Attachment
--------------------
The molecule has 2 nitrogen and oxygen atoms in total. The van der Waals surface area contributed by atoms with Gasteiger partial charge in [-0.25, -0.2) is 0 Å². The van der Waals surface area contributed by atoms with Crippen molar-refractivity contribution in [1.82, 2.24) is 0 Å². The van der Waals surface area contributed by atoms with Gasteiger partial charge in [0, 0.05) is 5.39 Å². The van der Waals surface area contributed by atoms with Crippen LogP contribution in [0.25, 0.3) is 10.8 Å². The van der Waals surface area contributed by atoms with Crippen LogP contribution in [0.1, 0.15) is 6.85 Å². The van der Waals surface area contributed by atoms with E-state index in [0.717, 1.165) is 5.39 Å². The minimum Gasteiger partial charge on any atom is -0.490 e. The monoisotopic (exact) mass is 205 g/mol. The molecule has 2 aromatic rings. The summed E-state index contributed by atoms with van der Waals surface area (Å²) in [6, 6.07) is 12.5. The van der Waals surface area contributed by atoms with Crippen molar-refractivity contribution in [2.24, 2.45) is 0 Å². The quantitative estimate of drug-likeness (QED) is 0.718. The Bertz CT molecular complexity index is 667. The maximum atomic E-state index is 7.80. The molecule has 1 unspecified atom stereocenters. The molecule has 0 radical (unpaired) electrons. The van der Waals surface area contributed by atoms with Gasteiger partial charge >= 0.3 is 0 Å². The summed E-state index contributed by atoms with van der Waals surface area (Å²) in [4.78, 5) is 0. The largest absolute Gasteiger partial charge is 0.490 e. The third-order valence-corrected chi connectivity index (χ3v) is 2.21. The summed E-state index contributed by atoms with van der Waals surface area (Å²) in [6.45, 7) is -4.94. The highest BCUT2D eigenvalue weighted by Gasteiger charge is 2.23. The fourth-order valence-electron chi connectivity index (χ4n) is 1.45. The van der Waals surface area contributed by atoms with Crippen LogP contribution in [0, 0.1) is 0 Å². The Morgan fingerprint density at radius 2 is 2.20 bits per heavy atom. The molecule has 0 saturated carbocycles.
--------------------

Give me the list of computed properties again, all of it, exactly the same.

The molecule has 2 nitrogen and oxygen atoms in total. The van der Waals surface area contributed by atoms with Gasteiger partial charge in [-0.25, -0.2) is 0 Å². The van der Waals surface area contributed by atoms with Crippen molar-refractivity contribution in [1.82, 2.24) is 0 Å². The van der Waals surface area contributed by atoms with Gasteiger partial charge in [0, 0.05) is 5.39 Å². The van der Waals surface area contributed by atoms with Crippen LogP contribution in [0.25, 0.3) is 10.8 Å². The van der Waals surface area contributed by atoms with Crippen LogP contribution in [0.1, 0.15) is 6.85 Å². The van der Waals surface area contributed by atoms with E-state index in [0.717, 1.165) is 5.39 Å². The minimum Gasteiger partial charge on any atom is -0.490 e. The monoisotopic (exact) mass is 205 g/mol. The molecule has 2 aromatic rings. The summed E-state index contributed by atoms with van der Waals surface area (Å²) in [6, 6.07) is 12.5. The van der Waals surface area contributed by atoms with Crippen molar-refractivity contribution in [2.24, 2.45) is 0 Å². The quantitative estimate of drug-likeness (QED) is 0.718. The Bertz CT molecular complexity index is 667. The maximum atomic E-state index is 7.80. The molecule has 1 unspecified atom stereocenters. The molecule has 0 radical (unpaired) electrons. The van der Waals surface area contributed by atoms with Gasteiger partial charge >= 0.3 is 0 Å². The summed E-state index contributed by atoms with van der Waals surface area (Å²) in [4.78, 5) is 0. The largest absolute Gasteiger partial charge is 0.490 e. The third-order valence-corrected chi connectivity index (χ3v) is 2.21. The summed E-state index contributed by atoms with van der Waals surface area (Å²) in [6.45, 7) is -4.94. The highest BCUT2D eigenvalue weighted by Gasteiger charge is 2.23. The fourth-order valence-electron chi connectivity index (χ4n) is 1.45. The van der Waals surface area contributed by atoms with Crippen LogP contribution in [0, 0.1) is 0 Å². The Morgan fingerprint density at radius 2 is 2.20 bits per heavy atom. The molecule has 0 saturated carbocycles.